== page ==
COVID-19 is seeing many pet owners in self-isolation or practicing social distancing. However, what happens if pets get injured or become sick?
While pet owners may worry about the implications of the various stages of the COVID-19 shutdown on their pet’s health, vets are also finding the situation challenging.
Certainly, the welfare of animals is paramount for any vet, but veterinary owners also need to consider the health and safety of their staff and clients. This may mean closing their doors – for the time being.
Thus, virtual vet consults emerge as a valid response to the current pandemic. It means pet parents can rest assured their pet will receive the care and attention he or she deserves; likewise, vets can continue to practice and make an important contribution to animal welfare.
Indeed, in the same way that telehealth services are assisting us humans to remotely access the health care we require, virtual vet consults are a wonderful opportunity for vets to continue to offer tailored advice and assist pets and pet parents in need.
Making remote vet consults work for you and your clients
There are different ways in which virtual vet consults can work. Some veterinary clinics and hospitals are conducting ‘remote’ consultations in the following way.
Providing the client has not returned from overseas within the last 14 days, is not experiencing any flu-like symptoms and has not been asked to self-isolate, they still arrive at the clinic. However, instead of entering, they are asked to remain outside.
A nurse collects the pet from the client and obtains contact details at the same time.
The animal is taken to the vet who performs an examination.
Once the examination results are received, the pet owner is called via phone to discuss the issues and answer any questions the pet owner might have.
Finally, the pet is returned to the owner (maintaining a 1.5 metre distance) and payment is arranged.
An alternative option is to conduct real-time, internet-based vet consults. Thankfully, improved camera technology and increased speed times make online consultations not only possible, but also practical.
Already, there are vets that offer this service but it’s likely a growing number of vets will jump on board. For the majority of vets that currently offer remote vet consults, it has been borne of necessity. For example, vets operating in remote regions who are providing the service to people in the community that work long hours, such as healthcare workers and teachers.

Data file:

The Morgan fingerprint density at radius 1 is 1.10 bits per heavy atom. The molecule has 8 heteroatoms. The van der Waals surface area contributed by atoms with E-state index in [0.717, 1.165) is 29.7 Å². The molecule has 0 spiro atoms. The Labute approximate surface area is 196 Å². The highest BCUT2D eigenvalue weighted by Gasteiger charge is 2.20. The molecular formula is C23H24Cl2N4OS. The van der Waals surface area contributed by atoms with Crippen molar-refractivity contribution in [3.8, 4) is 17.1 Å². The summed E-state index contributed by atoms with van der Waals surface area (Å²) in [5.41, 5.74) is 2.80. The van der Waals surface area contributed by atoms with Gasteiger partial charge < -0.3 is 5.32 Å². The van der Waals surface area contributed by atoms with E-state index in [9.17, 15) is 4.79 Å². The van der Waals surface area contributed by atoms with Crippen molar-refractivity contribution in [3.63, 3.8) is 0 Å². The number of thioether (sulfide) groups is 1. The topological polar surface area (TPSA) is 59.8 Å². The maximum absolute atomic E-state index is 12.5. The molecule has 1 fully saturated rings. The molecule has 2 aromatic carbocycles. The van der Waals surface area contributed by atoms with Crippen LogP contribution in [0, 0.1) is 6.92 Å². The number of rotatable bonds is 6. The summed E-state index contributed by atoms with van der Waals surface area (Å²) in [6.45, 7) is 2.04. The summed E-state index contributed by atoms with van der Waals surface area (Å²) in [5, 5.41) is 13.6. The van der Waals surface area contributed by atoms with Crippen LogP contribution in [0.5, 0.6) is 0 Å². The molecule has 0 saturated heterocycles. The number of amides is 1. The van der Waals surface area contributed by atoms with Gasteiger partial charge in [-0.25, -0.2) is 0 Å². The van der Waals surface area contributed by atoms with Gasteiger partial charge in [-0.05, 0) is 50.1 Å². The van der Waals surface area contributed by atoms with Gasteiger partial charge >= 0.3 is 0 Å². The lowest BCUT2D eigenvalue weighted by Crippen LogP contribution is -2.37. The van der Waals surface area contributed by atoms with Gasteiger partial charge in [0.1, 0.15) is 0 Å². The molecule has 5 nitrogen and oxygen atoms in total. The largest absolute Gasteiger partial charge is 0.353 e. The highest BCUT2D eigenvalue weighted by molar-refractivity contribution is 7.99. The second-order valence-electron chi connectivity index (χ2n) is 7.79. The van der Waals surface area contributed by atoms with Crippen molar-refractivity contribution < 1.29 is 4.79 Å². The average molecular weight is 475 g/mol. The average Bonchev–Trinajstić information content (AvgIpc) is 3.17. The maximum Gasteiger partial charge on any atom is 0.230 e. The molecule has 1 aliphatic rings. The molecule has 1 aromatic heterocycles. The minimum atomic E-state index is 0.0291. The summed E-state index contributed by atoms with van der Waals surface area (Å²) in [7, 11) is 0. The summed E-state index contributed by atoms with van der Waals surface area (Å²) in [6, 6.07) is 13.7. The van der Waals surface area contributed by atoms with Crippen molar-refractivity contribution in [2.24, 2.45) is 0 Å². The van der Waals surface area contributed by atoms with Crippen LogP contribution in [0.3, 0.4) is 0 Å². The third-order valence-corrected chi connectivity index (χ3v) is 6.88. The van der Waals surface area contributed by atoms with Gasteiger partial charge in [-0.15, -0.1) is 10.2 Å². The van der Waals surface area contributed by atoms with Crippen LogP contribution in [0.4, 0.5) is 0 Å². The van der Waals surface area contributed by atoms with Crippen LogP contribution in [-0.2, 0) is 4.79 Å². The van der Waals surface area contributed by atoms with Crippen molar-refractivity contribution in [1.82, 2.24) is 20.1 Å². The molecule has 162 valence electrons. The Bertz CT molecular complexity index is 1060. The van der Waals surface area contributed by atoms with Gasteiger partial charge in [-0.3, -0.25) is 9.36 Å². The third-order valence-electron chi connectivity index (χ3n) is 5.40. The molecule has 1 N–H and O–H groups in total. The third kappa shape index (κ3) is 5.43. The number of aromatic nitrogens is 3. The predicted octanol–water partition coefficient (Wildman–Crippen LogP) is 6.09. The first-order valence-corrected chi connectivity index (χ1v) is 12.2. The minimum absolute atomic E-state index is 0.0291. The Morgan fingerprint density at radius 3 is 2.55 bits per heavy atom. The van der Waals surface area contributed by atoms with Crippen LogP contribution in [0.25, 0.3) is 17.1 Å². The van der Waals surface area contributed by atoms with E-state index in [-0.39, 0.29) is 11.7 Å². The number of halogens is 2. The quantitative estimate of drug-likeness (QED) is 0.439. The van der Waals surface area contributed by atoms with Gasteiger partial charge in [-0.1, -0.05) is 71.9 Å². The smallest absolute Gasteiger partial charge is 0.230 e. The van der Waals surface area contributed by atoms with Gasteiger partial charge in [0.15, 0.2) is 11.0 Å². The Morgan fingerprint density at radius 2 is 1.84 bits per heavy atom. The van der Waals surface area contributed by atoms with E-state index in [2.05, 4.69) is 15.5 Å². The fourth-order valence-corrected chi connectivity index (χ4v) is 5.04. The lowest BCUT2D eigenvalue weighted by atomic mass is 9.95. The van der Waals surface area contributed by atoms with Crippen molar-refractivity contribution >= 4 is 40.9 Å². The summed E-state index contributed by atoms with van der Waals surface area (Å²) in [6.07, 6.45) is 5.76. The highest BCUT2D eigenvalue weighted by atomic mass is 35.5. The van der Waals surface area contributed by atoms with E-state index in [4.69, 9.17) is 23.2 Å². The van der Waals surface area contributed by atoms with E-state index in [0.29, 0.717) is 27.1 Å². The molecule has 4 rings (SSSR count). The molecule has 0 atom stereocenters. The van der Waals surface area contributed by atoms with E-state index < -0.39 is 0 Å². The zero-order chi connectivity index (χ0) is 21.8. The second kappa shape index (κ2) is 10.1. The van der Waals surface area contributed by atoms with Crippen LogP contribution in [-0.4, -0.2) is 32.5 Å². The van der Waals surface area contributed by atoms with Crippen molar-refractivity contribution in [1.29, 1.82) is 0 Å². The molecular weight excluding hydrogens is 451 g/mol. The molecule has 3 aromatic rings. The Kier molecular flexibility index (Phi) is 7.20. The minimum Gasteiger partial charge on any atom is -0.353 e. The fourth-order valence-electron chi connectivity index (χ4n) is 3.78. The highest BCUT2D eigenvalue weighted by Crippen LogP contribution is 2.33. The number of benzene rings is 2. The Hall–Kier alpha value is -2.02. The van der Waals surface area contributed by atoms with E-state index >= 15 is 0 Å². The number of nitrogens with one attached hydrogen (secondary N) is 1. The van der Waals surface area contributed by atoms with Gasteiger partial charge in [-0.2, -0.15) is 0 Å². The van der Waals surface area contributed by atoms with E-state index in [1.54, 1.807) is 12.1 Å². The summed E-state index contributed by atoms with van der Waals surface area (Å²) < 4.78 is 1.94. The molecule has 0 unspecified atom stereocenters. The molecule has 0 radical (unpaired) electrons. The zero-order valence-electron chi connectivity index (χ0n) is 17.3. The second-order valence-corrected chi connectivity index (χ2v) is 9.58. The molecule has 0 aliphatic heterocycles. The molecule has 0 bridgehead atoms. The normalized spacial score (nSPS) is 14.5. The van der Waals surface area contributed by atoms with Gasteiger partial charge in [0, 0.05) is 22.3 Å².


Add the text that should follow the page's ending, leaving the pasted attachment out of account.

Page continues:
Even without self-distancing and self-isolation, being able to conduct a vet consult from the comfort of your desk is certainly more convenient than traditional face-to-face appointments.
According to Vet Practice Mag, other vets have turned to online consultations to address the growing amount of misinformation available regarding pet health on the internet.
Remote vet consults regarding minor ailments such as itchy skin, rashes and other non-life-threatening conditions are certainly practical. Vets conduct their web-based consultation, send out medicines in the post or email the pet owner a script to fill at their nearest pharmacy.
Access to vets online gives pet owners peace of mind and it means animals don’t miss out on the care they need.
Without a doubt, a virtual vet consult has its challenges. There’s no way to physically examine the pet, so vets must rely on the owner’s responses to their questions.
Food for thought
There’s also no denying many vets (and pet owners alike) would miss the social interaction of an in-person consultation. Indeed, for many older pet parents taking their fur baby to the vet is an outing; it’s a valid reason to leave their home. (I’m talking about in normal circumstances here, not during the COVID-19 pandemic. However, more on this below.)
At present, the Federal Government has not placed restrictions on vet visits — although you are expected to carry out social distancing measures.
Nonetheless, in the current climate, it certainly makes sense to offer online consults. Plus, it could provide an alternative business model for some vets post COVID-19.
Remote consults good for pets and vets. Veterinary Record, 2019.
Virtual reality. Vet Practice Mag, May 12, 2015.